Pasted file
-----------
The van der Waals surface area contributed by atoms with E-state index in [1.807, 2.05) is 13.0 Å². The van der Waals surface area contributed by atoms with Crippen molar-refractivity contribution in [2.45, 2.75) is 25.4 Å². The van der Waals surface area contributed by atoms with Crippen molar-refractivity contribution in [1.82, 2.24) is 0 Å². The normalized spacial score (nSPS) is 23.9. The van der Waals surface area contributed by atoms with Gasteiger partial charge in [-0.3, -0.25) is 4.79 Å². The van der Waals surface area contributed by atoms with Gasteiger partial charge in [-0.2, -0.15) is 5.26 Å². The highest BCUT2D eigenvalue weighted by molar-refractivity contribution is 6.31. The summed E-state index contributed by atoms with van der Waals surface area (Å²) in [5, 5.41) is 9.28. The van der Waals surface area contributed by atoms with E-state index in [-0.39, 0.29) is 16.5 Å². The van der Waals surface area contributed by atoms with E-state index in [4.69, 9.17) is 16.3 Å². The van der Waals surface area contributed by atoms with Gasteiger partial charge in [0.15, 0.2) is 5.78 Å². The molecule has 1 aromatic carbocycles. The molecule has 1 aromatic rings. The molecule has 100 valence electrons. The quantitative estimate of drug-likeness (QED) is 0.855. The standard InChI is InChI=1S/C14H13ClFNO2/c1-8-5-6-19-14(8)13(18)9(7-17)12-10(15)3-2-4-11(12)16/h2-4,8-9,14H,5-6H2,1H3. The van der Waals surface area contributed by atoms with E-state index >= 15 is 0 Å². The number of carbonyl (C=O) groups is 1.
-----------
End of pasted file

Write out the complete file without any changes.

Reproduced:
The van der Waals surface area contributed by atoms with E-state index in [1.807, 2.05) is 13.0 Å². The van der Waals surface area contributed by atoms with Crippen molar-refractivity contribution in [2.45, 2.75) is 25.4 Å². The van der Waals surface area contributed by atoms with Crippen molar-refractivity contribution in [1.82, 2.24) is 0 Å². The normalized spacial score (nSPS) is 23.9. The van der Waals surface area contributed by atoms with Gasteiger partial charge in [-0.3, -0.25) is 4.79 Å². The van der Waals surface area contributed by atoms with Gasteiger partial charge in [-0.2, -0.15) is 5.26 Å². The highest BCUT2D eigenvalue weighted by molar-refractivity contribution is 6.31. The summed E-state index contributed by atoms with van der Waals surface area (Å²) in [5, 5.41) is 9.28. The van der Waals surface area contributed by atoms with E-state index in [-0.39, 0.29) is 16.5 Å². The van der Waals surface area contributed by atoms with E-state index in [4.69, 9.17) is 16.3 Å². The van der Waals surface area contributed by atoms with Gasteiger partial charge in [0.15, 0.2) is 5.78 Å². The molecule has 1 aromatic carbocycles. The molecule has 1 aromatic rings. The molecule has 100 valence electrons. The quantitative estimate of drug-likeness (QED) is 0.855. The standard InChI is InChI=1S/C14H13ClFNO2/c1-8-5-6-19-14(8)13(18)9(7-17)12-10(15)3-2-4-11(12)16/h2-4,8-9,14H,5-6H2,1H3. The van der Waals surface area contributed by atoms with E-state index >= 15 is 0 Å². The number of carbonyl (C=O) groups is 1.